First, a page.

Kerlin Gallery, South Anne Street, D2
Aleana Egan is difficult to pin down. Her installations, conjured out of seemingly unassuming materials like plaster, cardboard and concrete, possess quietly beguiling qualities; a meditative charm born out of restraint. They are minimal, but not quite Minimalist (though Post-Minimalist, maybe): Egan rejects grand arcs of narrative in favour of a more pared down and subjective experience, but eschews the machine-made for the human. The talismanic draw of her materials is all in the way they imperfectly sag and hang.
Egan can seem like quite a difficult artist at first, and this isn’t wholly unintentional. Her works embrace fragmentation and incompletion, in doing so rejecting the possibility of any definite, absolute meaning, answer or doctrine. Instead she focuses on openness, on possibilities, memories, subjectivity and the multiplicity of experience. But she’s also interested in history and literature, at times drawing upon the oeuvres of Jean Rhys and Virginia Woolf. This, and her relationship to drawing (her linear shapes hanging against the walls of the white cubes like marks on paper) can provide a more accessible in-road to her art – and it’s well worth making the effort to engage with it.
From April 19th – June 1st
Temple Bar Gallery & Studios, D2
Imagine good ol’ Michael D was to be usurped in his presidency by Willie Delaney, the child who, aged just thirteen years old, died in state care in 1970. A student at the notorious St Joesphs in Letterfrack, essentially a labour camp under the guise of a school, Delaney’s body was exhumed in 2001 as part of an investigation into allegations of physical and sexual abuse at the state-run institution. Delaney is said to have withstood head injuries shortly before his death, reportedly being hit over the head by one of the Brothers with a broom. On the anniversary of the Ryan Report, Seamus Nolan proposes the temporary handing over of the Presidential office to Delaney – for a matter of minutes, hours, or days – in a notion that defies the rapid forgetting of Ireland’s history of institutionalised abuse.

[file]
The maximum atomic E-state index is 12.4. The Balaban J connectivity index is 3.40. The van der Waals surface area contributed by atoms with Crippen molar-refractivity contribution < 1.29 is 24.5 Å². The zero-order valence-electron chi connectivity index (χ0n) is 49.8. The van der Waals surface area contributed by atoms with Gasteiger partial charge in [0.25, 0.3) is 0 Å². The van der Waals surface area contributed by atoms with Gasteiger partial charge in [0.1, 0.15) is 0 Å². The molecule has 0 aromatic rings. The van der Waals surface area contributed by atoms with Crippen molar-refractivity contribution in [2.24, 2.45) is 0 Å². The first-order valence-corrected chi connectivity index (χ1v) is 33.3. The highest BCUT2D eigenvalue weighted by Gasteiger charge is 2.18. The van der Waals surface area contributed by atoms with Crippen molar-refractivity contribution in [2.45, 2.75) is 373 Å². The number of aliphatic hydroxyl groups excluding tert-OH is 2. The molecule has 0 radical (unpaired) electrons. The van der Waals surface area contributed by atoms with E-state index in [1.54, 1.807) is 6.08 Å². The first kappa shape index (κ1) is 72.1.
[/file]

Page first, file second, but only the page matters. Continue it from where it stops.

Nolan’s previous projects have been at times ingenious: his ‘Hotel Ballymun’ project, a part of Breaking Ground Ballymun in 2007, was a roaring success, while in 2011, he attempted to hijack a Ryanair flight from London to Cork. Participants were invited to have a flight booked under their names, under the sole condition that they not turn up for it – the final result being a mysteriously empty yet fully-booked flight, populated solely by a handful of very confused Ryanair staffers. So we’re looking forward to seeing what he does in this triptych of exhibition, event and publication for 10th President.
April 12th – June 8th
Ben Rivers & Simone Kappeler
Douglas Hyde Gallery, Nassau Street, D2
With an obsolescing camera and 16mm film, Ben Rivers documents the drop-outs: those strange people on the fringes of society who have decided to play by a different set of rules. In Ah, Liberty! the subject is a family who have re-located to the Scottish Highlands, returning to the wilderness for a more autonomous, less authoritarian existence; Rivers focuses on the children in the family, and the effects this Liberty! has on them.
Rivers’s preoccupation with outmoded camera equipment is somewhat paralleled in Gallery 2, where Simone Kappeler is exhibiting a series of black and white photography taken on a ‘Diana’ camera. While cheap, the plastic camera suffuses her images with a soft focus and ethereal, dream-like quality. For this series, Darkened Days, Kappeler hit Dublin, photographing the down-and-out and doleful everyday, inner city and suburbia, documenting our recent history – most of the works dating from a visit made in October 2011. Her square images fade into darkness around the edges, and capture the blurred lines of movement, giving her subjects a spectral presence. Familiar places – Grafton Street, Trinity, Glendalough – are rendered strange under the ghostly blink of her plastic lens.